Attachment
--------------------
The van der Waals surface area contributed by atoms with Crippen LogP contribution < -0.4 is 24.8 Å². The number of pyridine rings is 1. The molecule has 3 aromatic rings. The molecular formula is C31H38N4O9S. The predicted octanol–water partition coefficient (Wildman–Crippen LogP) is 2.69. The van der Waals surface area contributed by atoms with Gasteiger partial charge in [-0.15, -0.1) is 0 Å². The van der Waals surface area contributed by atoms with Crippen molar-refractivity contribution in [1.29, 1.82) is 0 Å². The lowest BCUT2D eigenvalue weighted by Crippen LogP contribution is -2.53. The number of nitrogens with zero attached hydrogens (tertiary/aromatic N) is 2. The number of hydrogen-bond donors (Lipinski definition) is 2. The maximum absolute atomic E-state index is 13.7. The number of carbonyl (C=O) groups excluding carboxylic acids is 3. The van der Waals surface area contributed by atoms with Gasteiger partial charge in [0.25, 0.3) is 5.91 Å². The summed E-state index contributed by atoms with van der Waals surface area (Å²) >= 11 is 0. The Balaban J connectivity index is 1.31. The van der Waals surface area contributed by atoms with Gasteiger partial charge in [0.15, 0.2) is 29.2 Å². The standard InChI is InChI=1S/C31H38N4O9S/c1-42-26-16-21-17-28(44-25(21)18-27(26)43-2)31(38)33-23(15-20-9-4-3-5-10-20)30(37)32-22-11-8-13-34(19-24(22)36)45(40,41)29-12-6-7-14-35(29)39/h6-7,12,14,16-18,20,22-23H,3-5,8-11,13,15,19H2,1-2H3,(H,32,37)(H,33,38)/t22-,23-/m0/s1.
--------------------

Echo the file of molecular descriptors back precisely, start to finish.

The van der Waals surface area contributed by atoms with Crippen LogP contribution < -0.4 is 24.8 Å². The number of pyridine rings is 1. The molecule has 3 aromatic rings. The molecular formula is C31H38N4O9S. The predicted octanol–water partition coefficient (Wildman–Crippen LogP) is 2.69. The van der Waals surface area contributed by atoms with Gasteiger partial charge in [-0.15, -0.1) is 0 Å². The van der Waals surface area contributed by atoms with Crippen molar-refractivity contribution in [1.29, 1.82) is 0 Å². The lowest BCUT2D eigenvalue weighted by Crippen LogP contribution is -2.53. The number of nitrogens with zero attached hydrogens (tertiary/aromatic N) is 2. The number of hydrogen-bond donors (Lipinski definition) is 2. The maximum absolute atomic E-state index is 13.7. The number of carbonyl (C=O) groups excluding carboxylic acids is 3. The van der Waals surface area contributed by atoms with Gasteiger partial charge in [0.25, 0.3) is 5.91 Å². The summed E-state index contributed by atoms with van der Waals surface area (Å²) >= 11 is 0. The Balaban J connectivity index is 1.31. The van der Waals surface area contributed by atoms with Gasteiger partial charge in [0.15, 0.2) is 29.2 Å². The standard InChI is InChI=1S/C31H38N4O9S/c1-42-26-16-21-17-28(44-25(21)18-27(26)43-2)31(38)33-23(15-20-9-4-3-5-10-20)30(37)32-22-11-8-13-34(19-24(22)36)45(40,41)29-12-6-7-14-35(29)39/h6-7,12,14,16-18,20,22-23H,3-5,8-11,13,15,19H2,1-2H3,(H,32,37)(H,33,38)/t22-,23-/m0/s1.